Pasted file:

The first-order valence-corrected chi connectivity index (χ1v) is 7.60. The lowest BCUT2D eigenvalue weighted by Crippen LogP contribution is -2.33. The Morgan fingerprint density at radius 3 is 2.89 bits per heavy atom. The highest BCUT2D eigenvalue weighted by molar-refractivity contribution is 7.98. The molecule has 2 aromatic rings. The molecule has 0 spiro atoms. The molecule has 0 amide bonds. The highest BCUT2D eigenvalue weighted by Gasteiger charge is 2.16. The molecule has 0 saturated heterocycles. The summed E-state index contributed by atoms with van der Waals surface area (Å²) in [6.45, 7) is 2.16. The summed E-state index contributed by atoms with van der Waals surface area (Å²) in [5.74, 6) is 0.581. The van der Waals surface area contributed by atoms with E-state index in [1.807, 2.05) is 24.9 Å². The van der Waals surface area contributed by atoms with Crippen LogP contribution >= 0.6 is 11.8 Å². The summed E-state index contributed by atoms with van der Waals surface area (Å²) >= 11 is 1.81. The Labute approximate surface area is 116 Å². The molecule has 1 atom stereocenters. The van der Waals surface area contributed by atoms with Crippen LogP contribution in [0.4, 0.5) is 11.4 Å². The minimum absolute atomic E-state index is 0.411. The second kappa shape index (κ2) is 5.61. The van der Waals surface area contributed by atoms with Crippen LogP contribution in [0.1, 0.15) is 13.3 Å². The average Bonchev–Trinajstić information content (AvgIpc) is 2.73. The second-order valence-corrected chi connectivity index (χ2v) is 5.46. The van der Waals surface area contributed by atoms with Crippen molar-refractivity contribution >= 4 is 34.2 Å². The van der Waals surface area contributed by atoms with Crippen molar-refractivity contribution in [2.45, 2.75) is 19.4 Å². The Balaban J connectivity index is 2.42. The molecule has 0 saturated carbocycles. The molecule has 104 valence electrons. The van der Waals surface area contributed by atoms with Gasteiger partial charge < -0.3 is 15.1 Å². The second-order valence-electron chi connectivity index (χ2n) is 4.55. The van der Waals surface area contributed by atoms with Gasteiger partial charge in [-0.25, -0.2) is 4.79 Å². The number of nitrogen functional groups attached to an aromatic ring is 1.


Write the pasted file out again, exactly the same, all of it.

The first-order valence-corrected chi connectivity index (χ1v) is 7.60. The lowest BCUT2D eigenvalue weighted by Crippen LogP contribution is -2.33. The Morgan fingerprint density at radius 3 is 2.89 bits per heavy atom. The highest BCUT2D eigenvalue weighted by molar-refractivity contribution is 7.98. The molecule has 2 aromatic rings. The molecule has 0 spiro atoms. The molecule has 0 amide bonds. The highest BCUT2D eigenvalue weighted by Gasteiger charge is 2.16. The molecule has 0 saturated heterocycles. The summed E-state index contributed by atoms with van der Waals surface area (Å²) in [6.45, 7) is 2.16. The summed E-state index contributed by atoms with van der Waals surface area (Å²) in [5.74, 6) is 0.581. The van der Waals surface area contributed by atoms with E-state index in [1.807, 2.05) is 24.9 Å². The van der Waals surface area contributed by atoms with Crippen LogP contribution >= 0.6 is 11.8 Å². The summed E-state index contributed by atoms with van der Waals surface area (Å²) >= 11 is 1.81. The Labute approximate surface area is 116 Å². The molecule has 1 atom stereocenters. The van der Waals surface area contributed by atoms with Crippen LogP contribution in [0.4, 0.5) is 11.4 Å². The minimum absolute atomic E-state index is 0.411. The second kappa shape index (κ2) is 5.61. The van der Waals surface area contributed by atoms with Crippen LogP contribution in [0.1, 0.15) is 13.3 Å². The average Bonchev–Trinajstić information content (AvgIpc) is 2.73. The second-order valence-corrected chi connectivity index (χ2v) is 5.46. The van der Waals surface area contributed by atoms with Crippen molar-refractivity contribution >= 4 is 34.2 Å². The van der Waals surface area contributed by atoms with Crippen molar-refractivity contribution in [2.45, 2.75) is 19.4 Å². The Balaban J connectivity index is 2.42. The molecule has 0 saturated carbocycles. The molecule has 104 valence electrons. The van der Waals surface area contributed by atoms with Gasteiger partial charge < -0.3 is 15.1 Å². The second-order valence-electron chi connectivity index (χ2n) is 4.55. The van der Waals surface area contributed by atoms with Gasteiger partial charge in [-0.25, -0.2) is 4.79 Å². The number of nitrogen functional groups attached to an aromatic ring is 1.